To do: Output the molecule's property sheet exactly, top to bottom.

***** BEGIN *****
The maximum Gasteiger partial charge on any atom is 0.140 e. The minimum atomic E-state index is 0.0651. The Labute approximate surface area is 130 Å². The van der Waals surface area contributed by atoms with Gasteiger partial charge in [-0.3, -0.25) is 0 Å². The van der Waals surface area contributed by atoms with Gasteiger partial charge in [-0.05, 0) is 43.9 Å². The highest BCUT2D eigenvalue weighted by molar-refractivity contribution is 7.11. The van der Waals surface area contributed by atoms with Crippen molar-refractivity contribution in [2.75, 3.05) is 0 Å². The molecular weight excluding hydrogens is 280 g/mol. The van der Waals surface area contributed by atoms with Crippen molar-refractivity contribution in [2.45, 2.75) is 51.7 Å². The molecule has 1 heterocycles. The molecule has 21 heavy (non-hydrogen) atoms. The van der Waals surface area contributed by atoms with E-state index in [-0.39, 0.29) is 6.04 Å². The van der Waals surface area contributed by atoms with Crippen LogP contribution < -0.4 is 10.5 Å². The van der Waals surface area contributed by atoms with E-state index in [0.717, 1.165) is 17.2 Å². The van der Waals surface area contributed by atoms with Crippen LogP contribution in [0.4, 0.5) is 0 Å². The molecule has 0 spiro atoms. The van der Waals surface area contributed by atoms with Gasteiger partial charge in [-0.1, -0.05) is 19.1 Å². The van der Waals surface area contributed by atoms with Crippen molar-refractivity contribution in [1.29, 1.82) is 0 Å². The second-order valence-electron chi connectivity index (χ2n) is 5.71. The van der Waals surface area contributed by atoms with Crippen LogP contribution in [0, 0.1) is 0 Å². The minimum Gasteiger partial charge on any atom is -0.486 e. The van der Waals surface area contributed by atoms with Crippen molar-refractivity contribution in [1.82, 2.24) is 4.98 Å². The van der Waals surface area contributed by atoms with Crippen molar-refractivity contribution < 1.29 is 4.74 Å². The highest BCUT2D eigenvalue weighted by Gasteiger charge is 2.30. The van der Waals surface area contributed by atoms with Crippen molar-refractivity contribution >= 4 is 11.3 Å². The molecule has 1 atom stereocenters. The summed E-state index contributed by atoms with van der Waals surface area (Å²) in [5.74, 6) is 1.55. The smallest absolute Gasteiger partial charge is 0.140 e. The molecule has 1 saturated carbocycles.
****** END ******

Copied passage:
The maximum Gasteiger partial charge on any atom is 0.140 e. The minimum atomic E-state index is 0.0651. The Labute approximate surface area is 130 Å². The van der Waals surface area contributed by atoms with Gasteiger partial charge in [-0.3, -0.25) is 0 Å². The van der Waals surface area contributed by atoms with Gasteiger partial charge in [-0.05, 0) is 43.9 Å². The highest BCUT2D eigenvalue weighted by molar-refractivity contribution is 7.11. The van der Waals surface area contributed by atoms with Crippen molar-refractivity contribution in [2.75, 3.05) is 0 Å². The molecular weight excluding hydrogens is 280 g/mol. The van der Waals surface area contributed by atoms with Crippen molar-refractivity contribution in [2.45, 2.75) is 51.7 Å². The molecule has 1 heterocycles. The molecule has 21 heavy (non-hydrogen) atoms. The van der Waals surface area contributed by atoms with E-state index in [-0.39, 0.29) is 6.04 Å². The van der Waals surface area contributed by atoms with Crippen LogP contribution < -0.4 is 10.5 Å². The van der Waals surface area contributed by atoms with E-state index in [0.717, 1.165) is 17.2 Å². The van der Waals surface area contributed by atoms with Crippen LogP contribution in [0.4, 0.5) is 0 Å². The molecule has 0 spiro atoms. The van der Waals surface area contributed by atoms with Gasteiger partial charge in [-0.1, -0.05) is 19.1 Å². The van der Waals surface area contributed by atoms with Crippen molar-refractivity contribution in [1.29, 1.82) is 0 Å². The second-order valence-electron chi connectivity index (χ2n) is 5.71. The van der Waals surface area contributed by atoms with Crippen LogP contribution in [0, 0.1) is 0 Å². The minimum Gasteiger partial charge on any atom is -0.486 e. The van der Waals surface area contributed by atoms with Crippen molar-refractivity contribution in [1.82, 2.24) is 4.98 Å². The van der Waals surface area contributed by atoms with Crippen molar-refractivity contribution < 1.29 is 4.74 Å². The highest BCUT2D eigenvalue weighted by Gasteiger charge is 2.30. The van der Waals surface area contributed by atoms with Crippen molar-refractivity contribution >= 4 is 11.3 Å². The molecule has 1 atom stereocenters. The summed E-state index contributed by atoms with van der Waals surface area (Å²) in [5.74, 6) is 1.55. The smallest absolute Gasteiger partial charge is 0.140 e. The molecule has 1 saturated carbocycles.